Second, there is no "hypocrisy" involved by the Catholic side precisely because there is only one set of doctrines and one ecclesial structure which all *faithful* Catholics fall under. Anyone claiming to be Catholic that doesn't follow the rules is outside of communion by definition.

    The fallacy behind your article's thesis comes down to confusing and conflating 'establishing doctrine' versus 'disobeying established doctrine'. There is a difference between someone violating a rule and two people who cannot agree on a rule. Take the example of Jesus' words "This is My Body". The Catholic position has one official view because it has the authority to *authoritatively* interpret Scripture: Jesus was speaking literally. Any Catholic (deliberately) denying this dogma is not a faithful Catholic by definition and out of communion *automatically* (Google: "latae sententiae"), regardless of how "friendly" he's treated by any given priest or bishop.
    This is *very different*, *logically* speaking, from two Protestants who cannot agree on what "This is My Body" means, be it literal, symbolic, or somewhere between, yet neither having the authority to officially interpret those words. In the Catholic case, the conscience is bound to the Magisterium, on the other case the individual is bound only to their own personal interpretation.

    There is no such thing as "heresy" in Protestantism since there is no visible Church with an official hierarchy of authority to lay out universal teachings - each denomination is autonomous in the fullest sense. This is a picture Protestants have a hard time seeing, but it's perfectly logical.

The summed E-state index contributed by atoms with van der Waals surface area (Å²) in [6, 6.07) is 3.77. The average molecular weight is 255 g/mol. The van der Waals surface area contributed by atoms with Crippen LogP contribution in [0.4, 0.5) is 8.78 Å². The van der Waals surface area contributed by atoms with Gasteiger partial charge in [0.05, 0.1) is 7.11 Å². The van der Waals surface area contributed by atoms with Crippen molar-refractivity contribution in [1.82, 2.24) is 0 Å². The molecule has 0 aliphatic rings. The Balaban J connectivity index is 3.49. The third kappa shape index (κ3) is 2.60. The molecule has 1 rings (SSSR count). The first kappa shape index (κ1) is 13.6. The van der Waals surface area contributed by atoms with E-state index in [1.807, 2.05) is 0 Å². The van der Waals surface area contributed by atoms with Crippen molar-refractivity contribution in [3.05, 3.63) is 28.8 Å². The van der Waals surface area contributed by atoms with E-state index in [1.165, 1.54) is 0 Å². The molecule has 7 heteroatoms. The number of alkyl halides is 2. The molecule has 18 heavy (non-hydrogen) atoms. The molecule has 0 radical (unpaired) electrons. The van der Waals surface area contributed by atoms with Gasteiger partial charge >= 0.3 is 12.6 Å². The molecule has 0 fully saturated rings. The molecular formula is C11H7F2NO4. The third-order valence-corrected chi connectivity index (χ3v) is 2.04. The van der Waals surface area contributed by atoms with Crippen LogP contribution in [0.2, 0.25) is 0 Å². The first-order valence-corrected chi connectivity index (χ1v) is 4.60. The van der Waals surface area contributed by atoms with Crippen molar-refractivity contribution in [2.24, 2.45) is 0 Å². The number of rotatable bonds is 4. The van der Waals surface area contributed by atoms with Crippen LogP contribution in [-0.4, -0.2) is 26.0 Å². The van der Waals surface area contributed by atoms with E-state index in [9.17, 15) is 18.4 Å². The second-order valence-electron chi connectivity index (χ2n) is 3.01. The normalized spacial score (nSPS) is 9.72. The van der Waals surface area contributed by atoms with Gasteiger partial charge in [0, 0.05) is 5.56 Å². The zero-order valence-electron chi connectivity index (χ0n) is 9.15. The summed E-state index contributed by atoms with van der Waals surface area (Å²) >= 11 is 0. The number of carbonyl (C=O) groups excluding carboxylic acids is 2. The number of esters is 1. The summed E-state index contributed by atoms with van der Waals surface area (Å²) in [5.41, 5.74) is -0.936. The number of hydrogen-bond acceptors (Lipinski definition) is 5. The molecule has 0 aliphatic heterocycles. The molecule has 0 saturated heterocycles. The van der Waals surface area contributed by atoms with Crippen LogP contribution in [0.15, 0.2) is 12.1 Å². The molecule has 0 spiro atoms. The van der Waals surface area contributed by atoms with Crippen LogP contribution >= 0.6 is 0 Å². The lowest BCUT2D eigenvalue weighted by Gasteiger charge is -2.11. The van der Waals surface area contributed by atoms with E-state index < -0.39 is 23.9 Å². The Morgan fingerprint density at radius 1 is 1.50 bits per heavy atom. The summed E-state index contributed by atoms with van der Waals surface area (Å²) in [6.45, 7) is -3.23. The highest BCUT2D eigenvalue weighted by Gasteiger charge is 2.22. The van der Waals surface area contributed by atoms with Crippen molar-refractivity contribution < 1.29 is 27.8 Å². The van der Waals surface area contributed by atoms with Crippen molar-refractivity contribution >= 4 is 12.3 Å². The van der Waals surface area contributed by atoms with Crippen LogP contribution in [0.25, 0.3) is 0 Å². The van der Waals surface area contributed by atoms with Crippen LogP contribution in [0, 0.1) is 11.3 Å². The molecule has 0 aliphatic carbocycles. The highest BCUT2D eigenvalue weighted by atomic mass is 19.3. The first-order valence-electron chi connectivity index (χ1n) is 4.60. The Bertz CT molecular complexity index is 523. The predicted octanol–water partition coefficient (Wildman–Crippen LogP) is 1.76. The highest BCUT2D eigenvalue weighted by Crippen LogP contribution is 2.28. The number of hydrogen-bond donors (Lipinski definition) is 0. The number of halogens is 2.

2. I have been enjoying your blog very much. I do hope that Catholic people who truly love our Lord will be benefited from it. I hope that they will turn to that living water. John 4:14 "But whosoever drinketh of the water that I shall give him shall never thirst; but the water that I shall give him shall be in him a well of water springing up into everlasting life."


  3. Hello J.R.,

    Thank you so much for stopping by and for the encouragement. May God bless you in your own ministry, as well.

    Feel free to visit anytime.

    In His Name,

  4. I think my comments got caught in the spam filter.

  5. Hello again Nick,

    Thanks for the response.

    Hey, sorry about the spam filter thing. I’m still learning…

    You stated that my definition of Sola Scriptura was anachronistic (i.e., chronologically out of place), especially because of the word “today” in it.

    But, as I pointed out to you elsewhere, the context of 2 Timothy chapters 3 and 4 strongly suggests a transition, or shift, from one phase (Scripture plus new “oral” revelation from apostles) into another (Scripture only), just as there was a transition from the Old Testament to the New. In those two chapters, Paul, nearing martyrdom, was urgent with Timothy in his appeal to the God-breathed Scriptures as the rule of faith (mentioning no other source), and as THE answer to the deception, false doctrine and the difficult times coming upon the church. For more details, anyone interested can check out the “Final Authority” article on the “Welcome” page on August 20, 2009, elsewhere on this blog (including the “comments” section).

    Concerning divisions in Catholicism, you said:

    “Anyone claiming to be Catholic that doesn’t follow the rules is outside of communion by definition,” and this happens “automatically.”

    Well, that’s awfully convenient, Nick. It’s a great way to maintain the image of a “unified” Church while eliminating any and all disagreements with a wave of the hand. But ANY church could claim “unity” by using this type of argument.